Matt Lauer has a new argument to combat protests about trees he wants to plant at his horse farm in Water Mill.Noise from neighboring properties spooks and startles the horses, potentially putting riders in danger, the Today Show" co-host argued at a public hearing before the Southampton Town Planning Board on July 23.
“It’s happened quite frequently," said Mr. Lauer, who owns the farm with his wife, Annette. "We’re very fortunate … that no severe instance of spooking or startling has happened."
“These are thousand-pound animals," he said. "And when they get spooked, and if they get spooked badly, and there is my daughter, an 80-pound rider on that horse, or my wife, whose weight I will not mention ... the rider always loses."
The trees would serve as a buffer for the trail, he said. The 42 trees and 194 shrubs he wants to plant would go along the northern boundary of Bright Side Farm, which is located on Deerfield Road. Neighbors have argued, however, that the plantings would violate the terms of an easement that went into effect when Southampton Town bought the development rights for the Lauers' property, as well as a condition set by the Planning Board in 2012 that views of the horse farm should be maintained.
According to Mr. Lauer, there are often parties and large gatherings of people in the backyard of Jack and Jodi Wasserman in particular, which is the closest house on Farrell Court to Bright Side and borders the site of the proposed landscaping. Mr. Lauer told the Planning Board he is concerned that without the proposed screening, those activities will eventually lead to a spooking or startling incident that could severely hurt a rider using a trail bordering the Wassermans' property.
In response, the Wassermans are calling on Mr. Lauer to close his farm if he chooses not to move the trail, since it appears to be a safety concern. The couple has previously said that the trees would obstruct their view of Bright Side's open space.
"If the Lauers truly believe any actions from the Wasserman property will spook a horse and create a danger, the simple and only viable solution for the Lauers is to move their allegedly dangerous stretch of trail a safe distance from the Wassermans’ yard and onto another portion of their 40-acre farm," the Wassermans said in a statement their attorney, Patrick Fife, provided after the public hearing.
"If the Lauers do not want to move their trail, they should close Bright Side Farm and cease putting the safety of their riders and customers at risk."
At the public hearing, one of Mr. Lauer’s attorneys, Edward Burke Jr. of Sag Harbor, had expanded on Mr. Lauer's comments and stressed that the proposed landscape is not intended to prevent the Wassermans from seeing the open vistas of Bright Side Farm.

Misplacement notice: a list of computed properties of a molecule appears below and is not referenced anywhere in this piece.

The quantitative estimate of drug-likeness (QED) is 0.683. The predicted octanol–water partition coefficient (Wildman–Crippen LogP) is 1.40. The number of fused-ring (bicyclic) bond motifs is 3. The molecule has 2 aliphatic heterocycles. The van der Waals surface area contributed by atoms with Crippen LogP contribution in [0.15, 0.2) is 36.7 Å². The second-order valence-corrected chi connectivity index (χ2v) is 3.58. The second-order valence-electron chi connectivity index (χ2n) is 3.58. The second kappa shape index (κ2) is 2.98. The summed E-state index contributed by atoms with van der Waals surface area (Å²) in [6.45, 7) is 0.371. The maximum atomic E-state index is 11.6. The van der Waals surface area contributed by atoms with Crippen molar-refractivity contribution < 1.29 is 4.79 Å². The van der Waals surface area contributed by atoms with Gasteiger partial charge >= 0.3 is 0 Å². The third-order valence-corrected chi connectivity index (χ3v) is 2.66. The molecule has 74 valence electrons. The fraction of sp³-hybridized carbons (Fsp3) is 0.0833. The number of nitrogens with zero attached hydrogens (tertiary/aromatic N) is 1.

"It’s not about celebrity status and seeking to shut out the outside world, and it’s not about creative measures under our town code to orchestrate some kind of legal loophole,” Mr. Burke said. “It’s about coming before you tonight seeking help. We're concerned because our approved riding trail and our approved paddock area are in very close proximity to our neighbors and their backyard, and their rightful backyard activities. We’re not here to diminish them in any way.”
The attorneys brought in local horse experts to testify to the need for the landscaping. Shanette Barth Cohen, executive director of the Hampton Classic Horse Show, said horses behave differently on a trail than they do in a ring, and are more likely to be startled by sudden noises.
“Horses will spook for a lot of different reasons," she said. "When a horse is spooked, they get over it easily, but it’s that piece of time when accidents happen. When they’re out on a trail, often with a more loopy range and just trotting along, even at the walk, they will spook much more easily at loud noises. I have fallen off on two occasions.”
David Birdsall, who lives down the road from Bright Side and has been shoeing horses for 48 years, echoed Ms. Cohen's statement.
“This is a situation that if people are playing in the pool or kicking the soccer ball around … it could be very dangerous," he said. "I’ve seen that happen often without screenings and without borders that are defined."
Last week, Planning Board Chairman Dennis Finnerty said that the public hearing was the first time he and other board members had heard about safety concerns regarding the location of the walking trail. And while the board is still accepting comments–he said he doesn't expect a decision until September–he acknowledged that it was odd for the concern to be brought up several years after the farm was established.
“It’s new information, certainly. It sounds like it’s a standard problem with equestrian facilities," he said. Even so, Mr. Finnerty said, "it’s unusual that it would surface this late in the game."
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